Konkin’s class theory is derivative of Marxism, although it has various differences. Instead of framing political conflict between the bourgeoisie vs. the proletarians, Konkin saw the conflict between the state and politically connected businesses vs. free individuals and revolutionary businesses.
The Political Uniqueness of the Agora
Agorists still believed in private property, but their belief in free-market anarchism gave them a unique perspective on political economy. In contrast to mainstream conservatives and some libertarians, agorists did not categorically praise all business activity.
They acknowledged that certain individuals and companies would game the state in order to extract benefits from it at productive people’s expense. This is why many pro-agora figures made it a point to promote activities in the counter-economy and only praised entrepreneurship that operated ethically and created value for others.
Unlike fusionist libertarian factions of the 20th century, which combined forces with traditional conservative figures, Konkin and his disciples saw agorism as an extension of the left-wing tradition. The political philosophy of the agora eschewed many associations with the conservative movement in the United States.
Ultimately, a stateless society would be achieved through voluntary exchanges in the free market instead of political activity. Konkin was a revolutionary through and through. He saw the fatal flaws of limited government minarchism and proposed a more radical alternative involving people getting involved in black and grey markets.
How Konkin’s Philosophy Inspired Others
Many would be led to believe that agorism is an obscure philosophy that only belongs in the dark crevices of the Internet. While it never grew into a mainstream force, the principles of agora have inspired a number of notable individuals during Konkin’s lifetime.The science fiction novelist J. Neil Schulman published Alongside Night in 1979.
In this novel, Schulman expressed agorist principles and even noted himself that he was inspired by Konkin’s work. Alongside Night remains a fixture in the libertarian science fiction space. To this day, the novel remains popular in liberty circles and is often cited as a source of inspiration for modern liberty figures.
For example, Silk Road founder Ross Ulbrich credits the work of Konkin and Schulman for his decision to create an online market on the darknet. Agorists works have inspired subsequent generations of anarchists, most notably crypto-anarchists, to work on non-state solutions to fiat money through the adoption of cryptocurrencies.
After his death in 2004, Konkin became immortalized in libertarian circles. In addition, he has motivated others to join the fight for the agora, which shows that Konkin’s ideas are still highly respected and even being passed onto future generations.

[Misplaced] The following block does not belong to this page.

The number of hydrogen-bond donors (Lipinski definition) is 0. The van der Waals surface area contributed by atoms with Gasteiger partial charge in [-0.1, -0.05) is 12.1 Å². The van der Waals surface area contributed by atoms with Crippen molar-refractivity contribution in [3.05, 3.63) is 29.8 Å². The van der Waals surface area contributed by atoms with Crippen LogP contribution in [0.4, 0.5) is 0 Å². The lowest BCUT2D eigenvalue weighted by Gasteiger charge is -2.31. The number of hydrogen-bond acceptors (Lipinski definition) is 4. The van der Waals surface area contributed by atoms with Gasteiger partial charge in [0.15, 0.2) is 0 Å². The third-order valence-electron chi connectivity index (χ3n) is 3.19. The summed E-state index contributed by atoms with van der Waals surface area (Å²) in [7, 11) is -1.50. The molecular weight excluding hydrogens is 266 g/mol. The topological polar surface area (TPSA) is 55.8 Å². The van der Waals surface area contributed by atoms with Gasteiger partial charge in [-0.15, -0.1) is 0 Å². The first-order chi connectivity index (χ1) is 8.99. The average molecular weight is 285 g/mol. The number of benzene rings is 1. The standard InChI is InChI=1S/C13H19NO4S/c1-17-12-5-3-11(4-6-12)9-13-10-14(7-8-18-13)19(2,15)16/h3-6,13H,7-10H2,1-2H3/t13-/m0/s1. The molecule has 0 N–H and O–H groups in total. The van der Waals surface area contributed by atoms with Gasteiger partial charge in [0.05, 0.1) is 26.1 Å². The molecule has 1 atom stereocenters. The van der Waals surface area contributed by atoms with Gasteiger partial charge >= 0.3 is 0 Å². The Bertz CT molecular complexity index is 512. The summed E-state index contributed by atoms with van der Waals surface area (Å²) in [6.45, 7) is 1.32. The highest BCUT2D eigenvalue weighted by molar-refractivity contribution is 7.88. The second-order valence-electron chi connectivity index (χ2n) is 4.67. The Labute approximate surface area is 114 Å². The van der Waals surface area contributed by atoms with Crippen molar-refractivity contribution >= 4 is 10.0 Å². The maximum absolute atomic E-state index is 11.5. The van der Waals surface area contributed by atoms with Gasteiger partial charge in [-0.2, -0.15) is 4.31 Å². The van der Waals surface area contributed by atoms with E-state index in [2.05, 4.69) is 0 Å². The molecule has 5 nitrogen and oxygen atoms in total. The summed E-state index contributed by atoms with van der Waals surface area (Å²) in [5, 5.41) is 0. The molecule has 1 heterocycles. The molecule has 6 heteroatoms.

What is Anarcho-Capitalism
Economist Murray Rothbard was the most prolific libertarian writer of the 20th century. Rothbard was renowned for his radicalism and willingness to be the consummate contrarian. The free market thought leader was influenced by the works of the Austrian school of economics and used it as the pillar of his economic thought.
When he wasn’t busy typing away provocative content, Rorhbard worked on building the political philosophy of anarcho-capitalism. Rothbard rejected mainstream conservatism and liberalism and sought a new approach to politics. His Austrian economics foundation led him to pursue a genuinely radical political agenda.
Rothbard’s anarcho-capitalist philosophy advocated for the abolition of state. It’s the ultimate expression of anti-statism, which called for a system of private property to replace the state. Free market institutions and civil society would be tasked with replacing traditional competencies that were within the state’s grasp.
At the core of anarcho capitalist thought, is an emphasis on self-ownership and the non-aggression principle. Under the latter, individuals are free to go about their lives provided that they do not violate other people’s rights. That means people’s persons or property would be secured from external aggression.
This logic doesn’t just apply to interactions between individuals but also between society and the state. The fact that the state is financed by taxation — a coercive practice — demonstrates the illegitimacy of the state in the anarcho capitalist view. In sum, all forms of aggression — private and public — would be categorically rejected.